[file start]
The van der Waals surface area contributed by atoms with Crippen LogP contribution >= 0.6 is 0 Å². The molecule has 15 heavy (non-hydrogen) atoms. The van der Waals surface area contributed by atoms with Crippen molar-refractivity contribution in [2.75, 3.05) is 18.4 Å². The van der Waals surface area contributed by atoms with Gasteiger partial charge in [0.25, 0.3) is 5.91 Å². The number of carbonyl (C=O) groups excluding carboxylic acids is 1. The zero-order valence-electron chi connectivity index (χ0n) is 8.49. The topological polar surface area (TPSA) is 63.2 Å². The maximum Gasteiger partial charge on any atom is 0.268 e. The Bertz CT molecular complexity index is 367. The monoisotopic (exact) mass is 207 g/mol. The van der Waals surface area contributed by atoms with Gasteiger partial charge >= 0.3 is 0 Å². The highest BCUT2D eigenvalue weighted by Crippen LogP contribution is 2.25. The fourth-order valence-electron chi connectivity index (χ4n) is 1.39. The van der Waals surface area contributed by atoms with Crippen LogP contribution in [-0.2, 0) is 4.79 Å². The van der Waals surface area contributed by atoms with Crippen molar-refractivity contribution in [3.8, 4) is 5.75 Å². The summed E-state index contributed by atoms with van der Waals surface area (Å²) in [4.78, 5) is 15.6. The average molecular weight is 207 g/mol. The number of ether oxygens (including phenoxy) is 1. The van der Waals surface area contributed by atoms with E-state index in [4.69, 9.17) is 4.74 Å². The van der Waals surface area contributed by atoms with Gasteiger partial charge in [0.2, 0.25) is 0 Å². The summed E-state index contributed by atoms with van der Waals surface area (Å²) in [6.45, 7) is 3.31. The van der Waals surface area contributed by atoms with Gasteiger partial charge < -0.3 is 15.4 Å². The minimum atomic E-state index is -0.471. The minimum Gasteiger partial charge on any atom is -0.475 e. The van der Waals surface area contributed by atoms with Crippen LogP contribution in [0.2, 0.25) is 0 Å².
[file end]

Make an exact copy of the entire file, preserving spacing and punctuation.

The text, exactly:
The van der Waals surface area contributed by atoms with Crippen LogP contribution >= 0.6 is 0 Å². The molecule has 15 heavy (non-hydrogen) atoms. The van der Waals surface area contributed by atoms with Crippen molar-refractivity contribution in [2.75, 3.05) is 18.4 Å². The van der Waals surface area contributed by atoms with Gasteiger partial charge in [0.25, 0.3) is 5.91 Å². The number of carbonyl (C=O) groups excluding carboxylic acids is 1. The zero-order valence-electron chi connectivity index (χ0n) is 8.49. The topological polar surface area (TPSA) is 63.2 Å². The maximum Gasteiger partial charge on any atom is 0.268 e. The Bertz CT molecular complexity index is 367. The monoisotopic (exact) mass is 207 g/mol. The van der Waals surface area contributed by atoms with Gasteiger partial charge >= 0.3 is 0 Å². The highest BCUT2D eigenvalue weighted by Crippen LogP contribution is 2.25. The fourth-order valence-electron chi connectivity index (χ4n) is 1.39. The van der Waals surface area contributed by atoms with Crippen LogP contribution in [-0.2, 0) is 4.79 Å². The van der Waals surface area contributed by atoms with Crippen molar-refractivity contribution in [3.8, 4) is 5.75 Å². The summed E-state index contributed by atoms with van der Waals surface area (Å²) in [4.78, 5) is 15.6. The average molecular weight is 207 g/mol. The number of ether oxygens (including phenoxy) is 1. The van der Waals surface area contributed by atoms with E-state index in [4.69, 9.17) is 4.74 Å². The van der Waals surface area contributed by atoms with Gasteiger partial charge in [0.2, 0.25) is 0 Å². The summed E-state index contributed by atoms with van der Waals surface area (Å²) in [6.45, 7) is 3.31. The van der Waals surface area contributed by atoms with Gasteiger partial charge < -0.3 is 15.4 Å². The minimum atomic E-state index is -0.471. The minimum Gasteiger partial charge on any atom is -0.475 e. The van der Waals surface area contributed by atoms with Crippen LogP contribution in [0.2, 0.25) is 0 Å².